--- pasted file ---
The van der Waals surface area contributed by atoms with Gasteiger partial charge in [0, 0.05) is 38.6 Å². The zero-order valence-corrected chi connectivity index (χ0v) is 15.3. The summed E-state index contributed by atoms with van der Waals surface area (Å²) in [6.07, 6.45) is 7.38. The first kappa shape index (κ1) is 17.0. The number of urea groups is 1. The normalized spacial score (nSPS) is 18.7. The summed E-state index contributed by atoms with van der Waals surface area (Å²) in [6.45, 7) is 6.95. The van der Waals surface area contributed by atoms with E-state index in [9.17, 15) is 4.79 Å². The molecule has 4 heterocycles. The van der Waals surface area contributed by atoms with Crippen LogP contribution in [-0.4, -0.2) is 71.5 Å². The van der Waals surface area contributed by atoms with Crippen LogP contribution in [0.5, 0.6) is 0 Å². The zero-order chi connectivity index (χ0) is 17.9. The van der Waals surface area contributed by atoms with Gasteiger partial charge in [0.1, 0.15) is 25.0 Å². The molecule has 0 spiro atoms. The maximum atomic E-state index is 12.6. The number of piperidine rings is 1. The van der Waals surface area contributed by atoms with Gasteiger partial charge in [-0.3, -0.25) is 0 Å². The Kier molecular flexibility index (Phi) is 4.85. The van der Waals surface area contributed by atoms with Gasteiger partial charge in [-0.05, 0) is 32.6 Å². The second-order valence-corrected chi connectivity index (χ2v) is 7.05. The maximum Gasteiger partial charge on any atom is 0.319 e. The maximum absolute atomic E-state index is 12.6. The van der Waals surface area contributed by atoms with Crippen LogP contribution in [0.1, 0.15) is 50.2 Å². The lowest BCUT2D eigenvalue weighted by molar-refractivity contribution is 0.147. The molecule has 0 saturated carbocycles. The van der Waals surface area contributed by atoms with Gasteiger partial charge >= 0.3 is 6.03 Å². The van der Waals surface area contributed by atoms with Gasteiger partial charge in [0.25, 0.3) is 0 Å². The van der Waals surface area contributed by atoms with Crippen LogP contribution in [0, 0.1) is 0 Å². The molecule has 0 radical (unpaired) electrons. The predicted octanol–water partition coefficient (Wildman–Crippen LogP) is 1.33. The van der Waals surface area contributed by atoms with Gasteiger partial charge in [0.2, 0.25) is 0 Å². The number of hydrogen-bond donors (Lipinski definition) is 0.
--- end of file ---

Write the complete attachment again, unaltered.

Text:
The van der Waals surface area contributed by atoms with Gasteiger partial charge in [0, 0.05) is 38.6 Å². The zero-order valence-corrected chi connectivity index (χ0v) is 15.3. The summed E-state index contributed by atoms with van der Waals surface area (Å²) in [6.07, 6.45) is 7.38. The first kappa shape index (κ1) is 17.0. The number of urea groups is 1. The normalized spacial score (nSPS) is 18.7. The summed E-state index contributed by atoms with van der Waals surface area (Å²) in [6.45, 7) is 6.95. The van der Waals surface area contributed by atoms with E-state index in [9.17, 15) is 4.79 Å². The molecule has 4 heterocycles. The van der Waals surface area contributed by atoms with Crippen LogP contribution in [-0.4, -0.2) is 71.5 Å². The van der Waals surface area contributed by atoms with Crippen LogP contribution in [0.5, 0.6) is 0 Å². The zero-order chi connectivity index (χ0) is 17.9. The van der Waals surface area contributed by atoms with Gasteiger partial charge in [0.1, 0.15) is 25.0 Å². The molecule has 0 spiro atoms. The maximum atomic E-state index is 12.6. The number of piperidine rings is 1. The van der Waals surface area contributed by atoms with Gasteiger partial charge in [-0.3, -0.25) is 0 Å². The Kier molecular flexibility index (Phi) is 4.85. The van der Waals surface area contributed by atoms with Gasteiger partial charge in [-0.05, 0) is 32.6 Å². The second-order valence-corrected chi connectivity index (χ2v) is 7.05. The maximum Gasteiger partial charge on any atom is 0.319 e. The maximum absolute atomic E-state index is 12.6. The van der Waals surface area contributed by atoms with Crippen LogP contribution in [0.1, 0.15) is 50.2 Å². The lowest BCUT2D eigenvalue weighted by molar-refractivity contribution is 0.147. The molecule has 0 saturated carbocycles. The van der Waals surface area contributed by atoms with Gasteiger partial charge >= 0.3 is 6.03 Å². The van der Waals surface area contributed by atoms with Gasteiger partial charge in [0.25, 0.3) is 0 Å². The van der Waals surface area contributed by atoms with Crippen LogP contribution in [0, 0.1) is 0 Å². The molecule has 0 radical (unpaired) electrons. The predicted octanol–water partition coefficient (Wildman–Crippen LogP) is 1.33. The van der Waals surface area contributed by atoms with Gasteiger partial charge in [0.2, 0.25) is 0 Å². The number of hydrogen-bond donors (Lipinski definition) is 0.